Staley Rye Whiskey
Staley Mill Farm & Distillery // Ohio, USA
Part of the recent wave of micro-distilleries claiming a familial connection to the "pioneering spirit" of distillation, Indian Creek actually uses two-hundred year old copper pot stills from the original distillery. They produce a distillate that blurs the lines of what legally constitutes "rye whiskey" (note that the bottle specifies that it is "Distilled from a Rye Mash," whereas "Rye Whiskey" is part of the brand name), adding hops to the mash, salt and wood chips in the still, and inner-staves of hickory to their quarter-sized barrels. Some of these practices do have roots in American whiskey tradition: hop-teas were long used to clean out still due to the anti-microbial properties of the plant (ever wonder why hops ended up in beer in the first place?), and virgin oak casks have only been a requirement since 1964. The mash itself is a family recipe of 60% rye, 25% corn, and 15% malted barley. Bottled at 40% ABV.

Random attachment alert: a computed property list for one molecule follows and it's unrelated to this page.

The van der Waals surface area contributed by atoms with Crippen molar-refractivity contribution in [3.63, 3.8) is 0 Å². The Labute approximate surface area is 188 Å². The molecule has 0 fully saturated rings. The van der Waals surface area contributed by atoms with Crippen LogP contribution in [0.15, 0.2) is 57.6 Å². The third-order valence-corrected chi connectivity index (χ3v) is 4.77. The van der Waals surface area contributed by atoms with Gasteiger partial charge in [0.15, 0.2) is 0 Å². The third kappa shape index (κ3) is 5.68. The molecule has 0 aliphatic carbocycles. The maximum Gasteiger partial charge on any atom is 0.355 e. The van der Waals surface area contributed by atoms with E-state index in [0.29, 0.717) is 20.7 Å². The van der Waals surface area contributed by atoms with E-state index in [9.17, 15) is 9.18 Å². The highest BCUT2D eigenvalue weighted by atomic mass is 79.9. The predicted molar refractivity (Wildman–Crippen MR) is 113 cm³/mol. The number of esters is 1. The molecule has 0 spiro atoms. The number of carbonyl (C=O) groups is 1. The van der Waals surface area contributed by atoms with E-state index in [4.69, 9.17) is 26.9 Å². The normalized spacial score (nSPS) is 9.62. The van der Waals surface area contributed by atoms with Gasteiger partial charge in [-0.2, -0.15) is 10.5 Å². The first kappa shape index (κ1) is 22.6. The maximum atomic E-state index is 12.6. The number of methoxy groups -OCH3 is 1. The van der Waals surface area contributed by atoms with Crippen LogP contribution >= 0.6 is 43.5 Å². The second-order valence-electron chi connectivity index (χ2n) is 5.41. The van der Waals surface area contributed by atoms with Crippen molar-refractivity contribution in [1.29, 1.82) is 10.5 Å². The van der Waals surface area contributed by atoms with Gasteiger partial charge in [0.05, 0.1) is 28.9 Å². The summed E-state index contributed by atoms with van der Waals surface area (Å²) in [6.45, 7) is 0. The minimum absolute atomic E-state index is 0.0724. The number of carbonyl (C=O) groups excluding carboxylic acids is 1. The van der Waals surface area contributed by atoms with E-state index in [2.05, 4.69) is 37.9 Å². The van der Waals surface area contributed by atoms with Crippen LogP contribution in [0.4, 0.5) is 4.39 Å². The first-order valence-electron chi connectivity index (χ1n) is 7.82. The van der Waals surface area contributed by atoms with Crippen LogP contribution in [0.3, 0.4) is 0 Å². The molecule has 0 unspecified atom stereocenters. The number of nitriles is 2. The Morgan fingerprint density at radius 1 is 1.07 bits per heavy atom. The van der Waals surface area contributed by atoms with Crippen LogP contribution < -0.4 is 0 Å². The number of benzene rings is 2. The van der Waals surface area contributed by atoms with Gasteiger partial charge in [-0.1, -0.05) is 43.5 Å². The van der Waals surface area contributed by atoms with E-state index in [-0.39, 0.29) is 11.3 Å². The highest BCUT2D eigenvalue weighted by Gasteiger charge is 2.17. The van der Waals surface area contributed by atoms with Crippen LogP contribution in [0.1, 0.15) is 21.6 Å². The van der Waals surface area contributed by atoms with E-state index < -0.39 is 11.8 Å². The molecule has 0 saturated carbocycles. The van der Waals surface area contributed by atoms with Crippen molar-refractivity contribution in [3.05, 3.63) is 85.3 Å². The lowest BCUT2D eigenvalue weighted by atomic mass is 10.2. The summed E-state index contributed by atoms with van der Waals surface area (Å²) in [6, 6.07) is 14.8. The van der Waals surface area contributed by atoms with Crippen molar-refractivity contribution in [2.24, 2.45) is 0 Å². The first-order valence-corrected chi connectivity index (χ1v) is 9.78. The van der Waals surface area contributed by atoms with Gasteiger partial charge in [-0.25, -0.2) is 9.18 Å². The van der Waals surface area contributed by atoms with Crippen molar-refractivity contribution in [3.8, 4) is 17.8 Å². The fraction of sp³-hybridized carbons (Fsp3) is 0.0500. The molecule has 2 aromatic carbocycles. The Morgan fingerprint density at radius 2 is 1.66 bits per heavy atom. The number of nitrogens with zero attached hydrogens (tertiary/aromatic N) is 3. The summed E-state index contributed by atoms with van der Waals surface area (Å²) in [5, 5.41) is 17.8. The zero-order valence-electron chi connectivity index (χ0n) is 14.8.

RyeMash bill at least 51% rye; aged in new, charred oak barrels.